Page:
This conflicts with a lot of photos I have seen since starting this business; many very large Eucalyptus trees in residential areas close to buildings.
- Plant in unshaded areas of full sunlight.
- Eucalyptus roots are tender and care should be given when planting; don’t tease out the roots as you would normally do with most trees, but plant as is.
See my Planting Eucalyptus trees page
- Eucalypts are generally responsive to nitrogenous fertiliser, however this can cause rapid top growth, unbalancing the tree.
It is also considered that high nitrogen levels will also encourage Blue Gum Psyllid which, although don’t affect growth directly, produces sticky honeydew in the tender protected, unventilated area on the inner of new leaf growth which leads to sooty mould which from my experience does stunt growth.
My personal recommendation would a balanced natural fertiliser, such as Blood Fish and Bone which is high in phosphorous and promotes strong root growth. This was used at the relatives plantation to good effect. Poultry Manure which is also high in phosphorous, and certainly the results of the saplings at the end of the summer 2018 in comparison with those of 2017 strongly suggest a significant increase in root growth.
I’m also a big fan of using Milk Kefir to stimulate the microbial / fungal and insect life in the soil which will intern lead to better take-up of nutrients and hydration by trees and other vegetation.
- If planting smaller plugs, then weeds and other vegetation will need to be cut back until the second growing season, when the trees should be larger enough to compete with other vegetation.
I intend to sell three different sizes of plugs from 2021 onwards, and I’m hopeful that the largest will negate the need for vegetation control, other than an initial clearing before planting.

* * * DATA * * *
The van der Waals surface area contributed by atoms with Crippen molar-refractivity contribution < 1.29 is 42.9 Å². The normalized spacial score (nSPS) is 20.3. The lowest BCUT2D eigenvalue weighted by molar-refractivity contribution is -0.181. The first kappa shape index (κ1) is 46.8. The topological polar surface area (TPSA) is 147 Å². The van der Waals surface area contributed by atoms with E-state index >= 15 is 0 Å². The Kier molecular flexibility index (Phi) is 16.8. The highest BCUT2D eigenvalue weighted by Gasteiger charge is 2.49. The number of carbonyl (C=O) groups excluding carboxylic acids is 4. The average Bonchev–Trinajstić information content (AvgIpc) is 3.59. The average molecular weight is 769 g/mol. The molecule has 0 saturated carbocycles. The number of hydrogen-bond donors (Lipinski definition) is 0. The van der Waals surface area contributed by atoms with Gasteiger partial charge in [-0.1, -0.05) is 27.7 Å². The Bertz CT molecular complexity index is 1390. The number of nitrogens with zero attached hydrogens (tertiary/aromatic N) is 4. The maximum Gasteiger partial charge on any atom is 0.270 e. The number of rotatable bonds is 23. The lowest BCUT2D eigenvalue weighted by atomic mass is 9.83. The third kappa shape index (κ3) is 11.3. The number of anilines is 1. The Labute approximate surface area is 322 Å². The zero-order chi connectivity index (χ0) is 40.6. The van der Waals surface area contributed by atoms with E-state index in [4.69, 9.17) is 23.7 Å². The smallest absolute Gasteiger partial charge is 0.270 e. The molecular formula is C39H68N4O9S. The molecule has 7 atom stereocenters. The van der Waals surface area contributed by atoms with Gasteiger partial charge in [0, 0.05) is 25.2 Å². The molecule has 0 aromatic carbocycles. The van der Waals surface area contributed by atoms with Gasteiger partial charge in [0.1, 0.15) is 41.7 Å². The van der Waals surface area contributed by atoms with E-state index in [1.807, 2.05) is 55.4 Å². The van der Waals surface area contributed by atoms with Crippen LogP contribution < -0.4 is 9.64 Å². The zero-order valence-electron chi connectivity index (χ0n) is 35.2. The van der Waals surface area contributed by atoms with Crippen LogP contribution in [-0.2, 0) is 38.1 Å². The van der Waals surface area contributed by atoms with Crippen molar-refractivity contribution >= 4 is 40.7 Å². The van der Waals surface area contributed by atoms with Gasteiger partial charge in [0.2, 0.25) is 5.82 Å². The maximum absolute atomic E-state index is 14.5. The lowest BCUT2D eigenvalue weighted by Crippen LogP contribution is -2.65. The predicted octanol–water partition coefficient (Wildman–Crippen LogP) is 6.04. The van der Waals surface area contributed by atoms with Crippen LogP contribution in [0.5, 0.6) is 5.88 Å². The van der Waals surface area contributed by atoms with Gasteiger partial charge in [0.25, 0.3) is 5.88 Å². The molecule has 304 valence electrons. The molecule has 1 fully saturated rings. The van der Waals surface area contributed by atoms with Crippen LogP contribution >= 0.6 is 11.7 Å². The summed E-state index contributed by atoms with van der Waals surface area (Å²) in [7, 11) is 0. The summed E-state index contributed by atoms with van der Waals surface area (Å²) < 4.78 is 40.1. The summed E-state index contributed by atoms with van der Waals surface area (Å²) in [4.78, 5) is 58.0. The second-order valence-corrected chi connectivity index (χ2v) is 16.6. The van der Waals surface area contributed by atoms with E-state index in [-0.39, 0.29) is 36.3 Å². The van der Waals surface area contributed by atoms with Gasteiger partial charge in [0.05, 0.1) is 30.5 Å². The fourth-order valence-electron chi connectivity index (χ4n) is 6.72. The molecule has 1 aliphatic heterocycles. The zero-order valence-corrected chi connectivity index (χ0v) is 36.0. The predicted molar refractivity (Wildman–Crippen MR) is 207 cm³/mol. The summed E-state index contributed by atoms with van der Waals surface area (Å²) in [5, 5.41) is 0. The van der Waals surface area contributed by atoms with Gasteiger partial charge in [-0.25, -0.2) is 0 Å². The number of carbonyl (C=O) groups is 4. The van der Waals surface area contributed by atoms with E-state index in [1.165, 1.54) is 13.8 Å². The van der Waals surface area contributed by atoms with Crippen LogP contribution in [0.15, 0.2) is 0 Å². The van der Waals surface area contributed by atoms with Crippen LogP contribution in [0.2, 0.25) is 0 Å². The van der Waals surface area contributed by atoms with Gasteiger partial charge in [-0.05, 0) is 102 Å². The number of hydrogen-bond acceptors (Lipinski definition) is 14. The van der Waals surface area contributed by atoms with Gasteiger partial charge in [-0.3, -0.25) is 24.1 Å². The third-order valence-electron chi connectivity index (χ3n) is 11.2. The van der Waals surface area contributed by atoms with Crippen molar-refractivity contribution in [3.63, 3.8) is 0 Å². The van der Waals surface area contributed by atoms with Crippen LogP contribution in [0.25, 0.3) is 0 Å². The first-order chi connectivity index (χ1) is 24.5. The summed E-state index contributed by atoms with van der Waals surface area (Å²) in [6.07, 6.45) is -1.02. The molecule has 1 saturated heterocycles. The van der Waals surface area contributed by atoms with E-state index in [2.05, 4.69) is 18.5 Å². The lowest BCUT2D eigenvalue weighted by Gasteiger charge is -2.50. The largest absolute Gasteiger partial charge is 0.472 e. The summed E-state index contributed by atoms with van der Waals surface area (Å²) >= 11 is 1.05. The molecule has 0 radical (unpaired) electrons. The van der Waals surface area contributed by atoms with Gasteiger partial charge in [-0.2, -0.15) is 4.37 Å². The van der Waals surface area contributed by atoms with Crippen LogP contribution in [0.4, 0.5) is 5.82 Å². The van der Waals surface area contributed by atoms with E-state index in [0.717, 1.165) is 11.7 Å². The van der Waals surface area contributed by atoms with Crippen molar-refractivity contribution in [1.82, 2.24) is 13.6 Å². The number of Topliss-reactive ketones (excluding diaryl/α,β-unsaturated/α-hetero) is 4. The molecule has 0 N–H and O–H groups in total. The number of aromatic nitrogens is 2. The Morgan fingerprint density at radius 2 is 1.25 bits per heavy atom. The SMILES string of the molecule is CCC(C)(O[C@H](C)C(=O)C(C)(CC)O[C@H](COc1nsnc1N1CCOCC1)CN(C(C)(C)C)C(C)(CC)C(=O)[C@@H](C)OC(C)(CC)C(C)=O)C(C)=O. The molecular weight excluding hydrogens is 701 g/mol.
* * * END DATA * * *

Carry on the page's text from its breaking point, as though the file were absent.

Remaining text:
- If you pot on into poly pot trees and grow the trees on before planting, then likewise the need for aftercare should be minimal.
- All the trees I sell are balanced, i.e. they have root growth proportional to top growth, so staking shouldn’t be required. if you are growing a mini forest of say four hundred trees or so, then staking them would be untenable. Personally I did stake a few of mine, perhaps a dozen after some severe gales with significant precipitation within a few weeks. It was as much the soil being softer with the precipitation that was the issue as much as the wind.
I remove the tree seedlings from artificial environments (Poly Tunnels) as soon as possible and allow them to acclimatise. This slows their growth, but ensures they remain balanced.
NOTE they will do better if you can continue to give them protection from strong winds while establishing.
- Most Eucalypts can be pruned or coppiced, but as with all trees, they fall into two categories
- Those which regenerate using lignotubers ‘growth from the roots’ can be cut to ground level up to three times.
- Those which regenerate from dormant buds in the bark and branch junctions, which logically can only be cut down to a level which leaves healthy bark.
Some varieties may grow back more slowly after pollarding.
If cutting back, do so during the late spring / early summer to ensure the tree has sunlight to heal the wounds quickly, and the growing season ensures it gets back to full health before winter.
Cut at an angle which leaves the wound south facing and exposed to sunlight.